Over the last few years, a handful of mobile startups have emerged in what might be called the rewards-driven ad space. SessionM, Kiip and others have promised a better advertising model, providing consumers with credits for games, credit card points or brand samples in exchange for consuming ads or content.
But lately, Facebook, Google and Twitter have come to dominate mobile ads, threatening the momentum of the reward programs. “There is a place for the rewards-driven model,” said a top mobile buyer. “But right now it’s not the core. This is more like coupons or infomercials”
Jeff Malmad, managing director, mobile at Mindshare, said that while companies like SessionM and Kiip suffer from a low profile on both coasts, clients like Ragu have seen success. “You don’t always see these ads,” he said. “I don’t think they’re scaling up as they’d like to, but our clients do work with them and we’ve seen good results.”
SessionM is betting that mobile consumers will get hooked on accumulating its proprietary mPoints currency, available on apps like Weather and others. CEO Lars Albright said the startup tripled revenue in 2013 and is on pace to do so this year. “The market shifts highlight the need to be more than a rewards model,” he said. “What’s really resonating is direct relationships with consumers.”
Kiip CEO Brian Wong said his company works with brands such as General Mills on more than 2,000 apps, including Star Wars Pinball and FitStar. He contends mobile banners are under threat, not his category. “The only way you can get attention in short bursts on a personal device is a value exchange,” he said.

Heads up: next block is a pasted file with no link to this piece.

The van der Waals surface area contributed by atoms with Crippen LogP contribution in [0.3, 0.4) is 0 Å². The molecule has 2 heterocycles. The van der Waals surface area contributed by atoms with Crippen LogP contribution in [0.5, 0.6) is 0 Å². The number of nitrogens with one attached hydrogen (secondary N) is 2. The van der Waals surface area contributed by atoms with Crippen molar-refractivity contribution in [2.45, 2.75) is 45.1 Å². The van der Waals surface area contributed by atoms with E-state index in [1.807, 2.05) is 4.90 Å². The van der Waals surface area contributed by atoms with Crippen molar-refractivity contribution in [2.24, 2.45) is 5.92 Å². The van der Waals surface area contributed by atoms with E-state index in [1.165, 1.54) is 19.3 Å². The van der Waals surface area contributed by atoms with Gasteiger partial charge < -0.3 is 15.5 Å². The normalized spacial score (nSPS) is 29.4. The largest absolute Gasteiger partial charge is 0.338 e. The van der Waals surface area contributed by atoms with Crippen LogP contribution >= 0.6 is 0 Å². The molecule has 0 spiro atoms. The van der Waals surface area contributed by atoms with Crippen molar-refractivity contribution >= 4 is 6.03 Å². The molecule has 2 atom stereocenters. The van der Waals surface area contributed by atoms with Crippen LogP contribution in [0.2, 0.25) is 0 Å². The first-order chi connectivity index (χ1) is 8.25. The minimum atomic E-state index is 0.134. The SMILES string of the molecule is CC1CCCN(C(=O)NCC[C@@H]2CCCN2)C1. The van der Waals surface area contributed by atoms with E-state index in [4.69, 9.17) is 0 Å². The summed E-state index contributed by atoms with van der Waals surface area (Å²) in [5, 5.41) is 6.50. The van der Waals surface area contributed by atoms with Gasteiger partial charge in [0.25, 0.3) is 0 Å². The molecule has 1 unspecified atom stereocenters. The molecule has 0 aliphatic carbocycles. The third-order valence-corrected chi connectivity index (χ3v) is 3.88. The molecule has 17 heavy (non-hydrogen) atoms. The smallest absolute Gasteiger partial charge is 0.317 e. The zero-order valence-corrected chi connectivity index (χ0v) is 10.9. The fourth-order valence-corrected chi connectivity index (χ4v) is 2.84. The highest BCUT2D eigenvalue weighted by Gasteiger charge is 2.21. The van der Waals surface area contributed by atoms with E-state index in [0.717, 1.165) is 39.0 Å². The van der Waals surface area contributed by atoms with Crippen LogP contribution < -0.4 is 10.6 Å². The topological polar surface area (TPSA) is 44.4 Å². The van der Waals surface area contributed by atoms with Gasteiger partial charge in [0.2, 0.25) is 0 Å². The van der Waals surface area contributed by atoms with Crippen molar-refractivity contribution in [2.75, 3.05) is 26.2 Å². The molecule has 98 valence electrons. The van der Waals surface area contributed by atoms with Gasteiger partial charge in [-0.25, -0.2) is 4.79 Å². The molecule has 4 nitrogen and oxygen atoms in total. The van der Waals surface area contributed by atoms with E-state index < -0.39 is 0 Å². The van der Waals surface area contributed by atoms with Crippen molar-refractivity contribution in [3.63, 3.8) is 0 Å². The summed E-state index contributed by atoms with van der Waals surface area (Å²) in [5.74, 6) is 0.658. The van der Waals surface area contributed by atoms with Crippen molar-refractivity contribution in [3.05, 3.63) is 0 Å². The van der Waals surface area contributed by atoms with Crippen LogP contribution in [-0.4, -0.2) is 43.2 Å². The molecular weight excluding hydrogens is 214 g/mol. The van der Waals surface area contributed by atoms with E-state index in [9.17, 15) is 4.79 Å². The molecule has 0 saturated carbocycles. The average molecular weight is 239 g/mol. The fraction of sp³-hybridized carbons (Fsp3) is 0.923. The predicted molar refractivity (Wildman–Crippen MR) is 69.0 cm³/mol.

Wong noted that advertisers are still just warming to mobile as a branding vehicle, arguing that Facebook's recent surge is driven largely by mobile install ads, not Coke and Pepsi. And he's got a point about mobile banners; Yahoo just dumped them altogether, per Digiday.
Still, you don't see the ESPNs and CNNs of the world shifting en masse to rewards-driven mobile ads. It's native or in-stream ads that are hot.
"The last thing consumers want is another points system to manage," said Derek Thompson, managing director, mobility, Starcom. "Asking busy moms to download more branded apps or accumulate points is silly. The worst thing to happen for advertisers is that we train people that our stuff is so bad that we have to pay you."
Thus, Thompson argued, providing real utility to users is key. "Brand experiences have to mesh with the essence of what you are engaging with."
Search ads on Google's mobile apps probably meet that criteria. Facebook and Twitter's mobile ads? Maybe, maybe not. "Facebook and Google aren't yet delivering rich immersive brand experiences in mobile," said eMarketer analyst Catherine Boyle. "But I think their growth helps everybody. I don't think [Kiip, SessionM and the like] get squashed."